You’ve had some financial ups and downs in your life, but you never dreamed that you’d be sitting on a mountain of debt and hounded by debt collectors in your golden years.
Can you even file for bankruptcy after you hit retirement age? Absolutely. Here’s what to consider:
Are you judgment proof already?
Being judgment proof simply means that you have no assets that your creditors can seize and no income they can garnish. For the most part, if you rent and your only source of income is Social Security or another form of retirement benefits, there’s nothing a creditor can legally take away. If that’s the case, you may just decide to block unwanted calls on your phone, throw out the collection letters and move on with your life.
If you have a house or wages, however, you could be facing liens and garnishments over unpaid debts. In that case, bankruptcy will likely shield you from most or all collection efforts and wipe the slate clean.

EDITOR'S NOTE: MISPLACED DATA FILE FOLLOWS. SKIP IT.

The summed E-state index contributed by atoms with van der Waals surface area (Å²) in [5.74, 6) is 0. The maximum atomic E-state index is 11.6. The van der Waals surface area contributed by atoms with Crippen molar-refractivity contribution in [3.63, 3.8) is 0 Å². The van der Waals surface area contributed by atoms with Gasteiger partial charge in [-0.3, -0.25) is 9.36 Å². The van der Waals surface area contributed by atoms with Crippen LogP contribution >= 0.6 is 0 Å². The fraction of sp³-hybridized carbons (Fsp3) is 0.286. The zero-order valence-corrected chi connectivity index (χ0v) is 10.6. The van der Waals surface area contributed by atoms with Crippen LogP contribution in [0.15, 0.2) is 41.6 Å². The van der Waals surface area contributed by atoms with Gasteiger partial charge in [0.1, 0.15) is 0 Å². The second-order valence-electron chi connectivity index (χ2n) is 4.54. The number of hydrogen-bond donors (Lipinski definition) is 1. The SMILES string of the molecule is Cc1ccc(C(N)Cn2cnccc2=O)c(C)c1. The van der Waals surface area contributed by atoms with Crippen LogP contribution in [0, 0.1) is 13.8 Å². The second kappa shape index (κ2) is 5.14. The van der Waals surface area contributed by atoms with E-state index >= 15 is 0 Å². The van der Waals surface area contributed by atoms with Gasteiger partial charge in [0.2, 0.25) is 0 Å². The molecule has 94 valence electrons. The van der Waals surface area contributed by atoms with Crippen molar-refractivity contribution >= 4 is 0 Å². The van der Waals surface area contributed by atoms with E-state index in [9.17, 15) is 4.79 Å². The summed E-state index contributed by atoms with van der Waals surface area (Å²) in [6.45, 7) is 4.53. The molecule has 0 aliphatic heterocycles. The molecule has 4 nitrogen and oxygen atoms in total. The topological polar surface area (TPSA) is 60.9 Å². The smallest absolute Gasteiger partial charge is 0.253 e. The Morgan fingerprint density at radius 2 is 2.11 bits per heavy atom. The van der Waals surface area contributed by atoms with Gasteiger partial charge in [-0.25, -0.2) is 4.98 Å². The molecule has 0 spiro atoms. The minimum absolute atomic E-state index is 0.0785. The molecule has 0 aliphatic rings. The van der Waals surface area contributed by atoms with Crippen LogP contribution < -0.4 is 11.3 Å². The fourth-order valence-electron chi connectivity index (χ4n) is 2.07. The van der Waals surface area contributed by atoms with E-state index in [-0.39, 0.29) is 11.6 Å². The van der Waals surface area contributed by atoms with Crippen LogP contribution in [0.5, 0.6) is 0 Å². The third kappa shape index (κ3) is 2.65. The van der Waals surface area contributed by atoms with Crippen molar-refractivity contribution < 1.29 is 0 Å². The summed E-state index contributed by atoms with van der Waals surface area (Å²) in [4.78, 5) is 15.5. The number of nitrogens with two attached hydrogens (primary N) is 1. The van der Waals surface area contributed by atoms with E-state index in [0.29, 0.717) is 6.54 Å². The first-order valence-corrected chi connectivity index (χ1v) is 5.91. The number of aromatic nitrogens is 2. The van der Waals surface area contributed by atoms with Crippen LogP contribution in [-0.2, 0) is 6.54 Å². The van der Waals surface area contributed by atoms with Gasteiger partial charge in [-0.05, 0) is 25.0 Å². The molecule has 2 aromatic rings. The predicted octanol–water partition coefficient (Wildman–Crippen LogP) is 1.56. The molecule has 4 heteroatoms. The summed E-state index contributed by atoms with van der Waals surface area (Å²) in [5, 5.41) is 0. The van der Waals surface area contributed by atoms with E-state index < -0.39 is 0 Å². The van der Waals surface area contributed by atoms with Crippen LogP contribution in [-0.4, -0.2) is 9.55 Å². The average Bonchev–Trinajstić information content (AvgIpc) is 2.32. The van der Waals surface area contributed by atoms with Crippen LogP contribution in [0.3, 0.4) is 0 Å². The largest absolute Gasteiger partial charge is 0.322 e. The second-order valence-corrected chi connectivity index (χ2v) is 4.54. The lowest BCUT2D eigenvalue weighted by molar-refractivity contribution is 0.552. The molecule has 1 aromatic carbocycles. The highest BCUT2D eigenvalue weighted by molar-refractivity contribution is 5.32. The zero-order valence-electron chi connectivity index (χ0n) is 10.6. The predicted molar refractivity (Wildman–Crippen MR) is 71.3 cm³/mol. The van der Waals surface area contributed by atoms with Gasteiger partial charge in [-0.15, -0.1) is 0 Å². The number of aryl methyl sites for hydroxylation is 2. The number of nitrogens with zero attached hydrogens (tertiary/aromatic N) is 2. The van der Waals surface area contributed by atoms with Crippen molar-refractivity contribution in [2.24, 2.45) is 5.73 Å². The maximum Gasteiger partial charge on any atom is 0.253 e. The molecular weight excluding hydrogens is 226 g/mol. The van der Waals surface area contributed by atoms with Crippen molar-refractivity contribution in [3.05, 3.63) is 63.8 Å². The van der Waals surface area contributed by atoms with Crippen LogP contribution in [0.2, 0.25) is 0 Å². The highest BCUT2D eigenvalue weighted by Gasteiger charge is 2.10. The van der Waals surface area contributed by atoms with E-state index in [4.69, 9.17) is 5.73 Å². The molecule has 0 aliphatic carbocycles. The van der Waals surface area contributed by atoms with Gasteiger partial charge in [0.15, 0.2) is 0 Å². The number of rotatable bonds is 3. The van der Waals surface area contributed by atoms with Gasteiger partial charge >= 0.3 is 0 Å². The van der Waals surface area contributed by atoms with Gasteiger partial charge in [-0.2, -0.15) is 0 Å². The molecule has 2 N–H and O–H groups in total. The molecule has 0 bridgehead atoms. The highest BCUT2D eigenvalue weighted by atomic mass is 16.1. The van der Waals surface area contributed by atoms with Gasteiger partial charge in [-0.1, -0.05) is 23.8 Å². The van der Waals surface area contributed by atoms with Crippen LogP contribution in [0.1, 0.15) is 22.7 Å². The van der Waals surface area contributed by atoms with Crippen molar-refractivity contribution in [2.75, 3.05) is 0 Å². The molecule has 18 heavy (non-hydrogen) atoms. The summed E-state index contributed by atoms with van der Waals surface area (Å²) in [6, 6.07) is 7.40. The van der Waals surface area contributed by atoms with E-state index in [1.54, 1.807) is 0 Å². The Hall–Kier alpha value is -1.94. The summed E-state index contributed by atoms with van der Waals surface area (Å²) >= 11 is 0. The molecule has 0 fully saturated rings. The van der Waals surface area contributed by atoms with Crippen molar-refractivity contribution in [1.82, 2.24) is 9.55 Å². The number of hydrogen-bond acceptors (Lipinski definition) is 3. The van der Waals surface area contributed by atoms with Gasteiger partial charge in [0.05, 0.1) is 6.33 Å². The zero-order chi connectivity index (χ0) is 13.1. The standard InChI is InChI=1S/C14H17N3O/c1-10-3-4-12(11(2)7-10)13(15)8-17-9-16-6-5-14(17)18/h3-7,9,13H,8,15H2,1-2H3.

Would eliminating your debts protect you in other ways?
Even if you’re judgment proof, you may still choose to file bankruptcy. The mental and physical toll that carrying that load of debt can take on a person is considerable. If you file for bankruptcy, an immediate stay goes in to effect that will stop all collection efforts and creditor harassment. Companies can be fined heavily for violating that stay.
Many seniors are in your shoes
Between 1991 and 2016, bankruptcies for those between 65 and 74 increased 200%, while those seniors 75 years and older filed three times as many bankruptcy petitions as in prior years.
You are not the first senior to be in this predicament. Bankruptcy is an option. To find out if it’s the right option for you, it may be time to seek legal assistance.